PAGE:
Apple has Certified Refurbished 2015 15″ Retina MacBook Pros available for up to $380 off the cost of new models. An Apple one-year warranty is included with each model, and shipping is free: - 15″ 2... Read more
Apple refurbished Mac minis available for up...
Apple has Certified Refurbished Mac minis available starting at $419. Apple’s one-year warranty is included with each mini, and shipping is free: - 1.4GHz Mac mini: $419 $80 off MSRP - 2.6GHz Mac... Read more
Apple Mac Sales Finally Colliding With ‘Innov...
After successfully swimming against a tide of diminishing PC sales through 2014 and 2015, it appears that Apple has finally stopped defying gravity and is running up against the unwritten “innovate... Read more

Jobs Board

*Apple* Solutions Consultant - APPLE (United...
Job Summary As an Apple Solutions Consultant, you'll be the link between our future customers and our products. You'll showcase your entrepreneurial spirit as you Read more
*Apple* Professional Learning Specialist - A...
Job Summary The Apple Professional Learning Specialist is a full-time position for one year with Apple in the Phoenix, AZ area. This position requires a high Read more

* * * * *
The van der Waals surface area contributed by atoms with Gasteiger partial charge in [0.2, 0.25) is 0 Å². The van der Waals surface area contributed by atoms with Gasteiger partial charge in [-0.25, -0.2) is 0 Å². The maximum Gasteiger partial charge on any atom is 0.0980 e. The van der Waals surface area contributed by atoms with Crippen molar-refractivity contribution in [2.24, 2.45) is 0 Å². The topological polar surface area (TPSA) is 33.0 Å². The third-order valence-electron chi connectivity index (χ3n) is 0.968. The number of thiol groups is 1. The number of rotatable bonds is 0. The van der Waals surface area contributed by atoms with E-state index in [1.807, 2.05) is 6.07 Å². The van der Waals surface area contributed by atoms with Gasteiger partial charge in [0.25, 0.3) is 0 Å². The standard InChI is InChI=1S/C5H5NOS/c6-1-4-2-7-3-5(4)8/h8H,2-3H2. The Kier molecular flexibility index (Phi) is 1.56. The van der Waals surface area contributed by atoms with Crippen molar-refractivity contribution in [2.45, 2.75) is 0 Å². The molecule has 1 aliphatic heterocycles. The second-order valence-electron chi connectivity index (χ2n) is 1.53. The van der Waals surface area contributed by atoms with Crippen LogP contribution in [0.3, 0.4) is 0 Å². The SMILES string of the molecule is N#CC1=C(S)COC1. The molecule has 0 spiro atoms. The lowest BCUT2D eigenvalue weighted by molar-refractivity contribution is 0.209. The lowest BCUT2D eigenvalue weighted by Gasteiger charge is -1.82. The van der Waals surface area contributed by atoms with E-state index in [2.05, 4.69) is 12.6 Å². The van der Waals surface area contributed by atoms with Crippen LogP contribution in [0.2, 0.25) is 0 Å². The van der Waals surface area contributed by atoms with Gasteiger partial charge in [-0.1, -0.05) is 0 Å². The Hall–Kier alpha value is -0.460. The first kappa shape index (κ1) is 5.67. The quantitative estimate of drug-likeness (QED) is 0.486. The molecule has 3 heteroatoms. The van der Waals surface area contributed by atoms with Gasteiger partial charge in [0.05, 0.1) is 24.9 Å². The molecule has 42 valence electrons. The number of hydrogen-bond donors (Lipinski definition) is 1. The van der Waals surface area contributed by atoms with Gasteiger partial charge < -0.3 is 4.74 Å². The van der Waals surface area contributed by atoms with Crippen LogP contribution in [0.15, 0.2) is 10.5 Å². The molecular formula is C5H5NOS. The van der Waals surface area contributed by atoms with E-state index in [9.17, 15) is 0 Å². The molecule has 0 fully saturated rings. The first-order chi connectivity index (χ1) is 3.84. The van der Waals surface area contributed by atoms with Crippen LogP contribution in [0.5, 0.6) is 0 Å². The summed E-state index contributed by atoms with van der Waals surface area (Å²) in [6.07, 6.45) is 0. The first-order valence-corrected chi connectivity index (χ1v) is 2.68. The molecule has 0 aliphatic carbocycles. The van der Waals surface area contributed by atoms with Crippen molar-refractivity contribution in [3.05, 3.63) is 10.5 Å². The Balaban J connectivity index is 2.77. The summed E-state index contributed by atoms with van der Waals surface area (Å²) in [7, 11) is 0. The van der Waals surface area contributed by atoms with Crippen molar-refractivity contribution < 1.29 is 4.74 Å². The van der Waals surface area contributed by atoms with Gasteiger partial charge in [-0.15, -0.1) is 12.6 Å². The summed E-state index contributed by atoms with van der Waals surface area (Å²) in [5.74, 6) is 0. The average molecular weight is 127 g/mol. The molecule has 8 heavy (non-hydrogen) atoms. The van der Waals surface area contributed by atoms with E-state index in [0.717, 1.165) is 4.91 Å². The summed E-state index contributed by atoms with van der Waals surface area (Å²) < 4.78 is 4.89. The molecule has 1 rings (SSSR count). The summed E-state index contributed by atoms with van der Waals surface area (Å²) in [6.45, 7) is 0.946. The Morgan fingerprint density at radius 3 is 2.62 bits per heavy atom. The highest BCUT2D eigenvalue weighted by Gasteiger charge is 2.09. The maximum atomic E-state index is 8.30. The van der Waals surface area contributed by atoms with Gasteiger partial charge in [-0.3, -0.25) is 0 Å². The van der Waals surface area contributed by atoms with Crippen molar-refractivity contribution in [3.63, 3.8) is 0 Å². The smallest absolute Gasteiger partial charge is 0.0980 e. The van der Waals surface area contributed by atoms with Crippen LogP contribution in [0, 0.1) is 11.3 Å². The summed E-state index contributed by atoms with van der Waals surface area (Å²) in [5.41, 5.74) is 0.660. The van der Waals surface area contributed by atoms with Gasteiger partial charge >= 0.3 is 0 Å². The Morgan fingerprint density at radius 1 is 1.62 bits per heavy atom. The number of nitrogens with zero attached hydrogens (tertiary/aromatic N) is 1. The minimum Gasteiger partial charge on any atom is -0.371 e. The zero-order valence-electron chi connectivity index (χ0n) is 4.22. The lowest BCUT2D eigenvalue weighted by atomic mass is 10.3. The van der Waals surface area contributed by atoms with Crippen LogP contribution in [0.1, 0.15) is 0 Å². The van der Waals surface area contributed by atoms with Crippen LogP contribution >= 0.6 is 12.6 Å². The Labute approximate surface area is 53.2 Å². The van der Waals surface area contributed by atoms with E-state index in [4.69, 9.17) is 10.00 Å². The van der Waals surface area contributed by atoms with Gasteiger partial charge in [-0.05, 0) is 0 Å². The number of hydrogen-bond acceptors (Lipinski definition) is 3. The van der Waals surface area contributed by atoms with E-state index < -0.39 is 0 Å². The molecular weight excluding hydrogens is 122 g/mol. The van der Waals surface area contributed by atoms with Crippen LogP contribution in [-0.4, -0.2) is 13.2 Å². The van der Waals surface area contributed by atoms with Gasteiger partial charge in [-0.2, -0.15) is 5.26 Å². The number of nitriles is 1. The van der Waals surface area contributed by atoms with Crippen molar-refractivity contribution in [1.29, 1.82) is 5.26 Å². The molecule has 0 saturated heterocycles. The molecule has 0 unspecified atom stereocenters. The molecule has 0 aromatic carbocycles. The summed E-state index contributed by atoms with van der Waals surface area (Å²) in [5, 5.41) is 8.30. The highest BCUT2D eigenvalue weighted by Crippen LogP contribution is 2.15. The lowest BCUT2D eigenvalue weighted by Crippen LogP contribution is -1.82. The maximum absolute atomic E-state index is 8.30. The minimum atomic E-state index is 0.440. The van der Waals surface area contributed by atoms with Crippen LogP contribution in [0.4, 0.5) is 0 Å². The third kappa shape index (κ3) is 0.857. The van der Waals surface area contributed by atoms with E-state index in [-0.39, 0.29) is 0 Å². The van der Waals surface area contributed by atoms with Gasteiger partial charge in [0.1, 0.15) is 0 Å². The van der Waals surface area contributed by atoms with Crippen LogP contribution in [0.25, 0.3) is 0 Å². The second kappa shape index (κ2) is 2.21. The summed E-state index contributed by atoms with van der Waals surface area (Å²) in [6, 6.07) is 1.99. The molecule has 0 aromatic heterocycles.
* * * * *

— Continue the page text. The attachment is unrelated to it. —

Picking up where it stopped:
*Apple* Picker - Apple Hill Orchard (United...
Apple Hill Orchard, Co. Rte. 21,Whitehall, NY 9/7/16-10/228/16. Pick fresh market or processing apples Productivity of 60 boxes and 80 boxes processing fruit per Read more
*Apple* Solutions Consultant - APPLE (United...
Job Summary As an Apple Solutions Consultant, you'll be the link between our future customers and our products. You'll showcase your entrepreneurial spirit as you Read more
*Apple* Retail - Multiple Positions - Apple,...
Job Description:SalesSpecialist - Retail Customer Service and SalesTransform Apple Store visitors into loyal Apple customers. When customers enter the store, Read more
All contents are Copyright 1984-2011 by Xplain Corporation. All rights reserved. Theme designed by Icreon.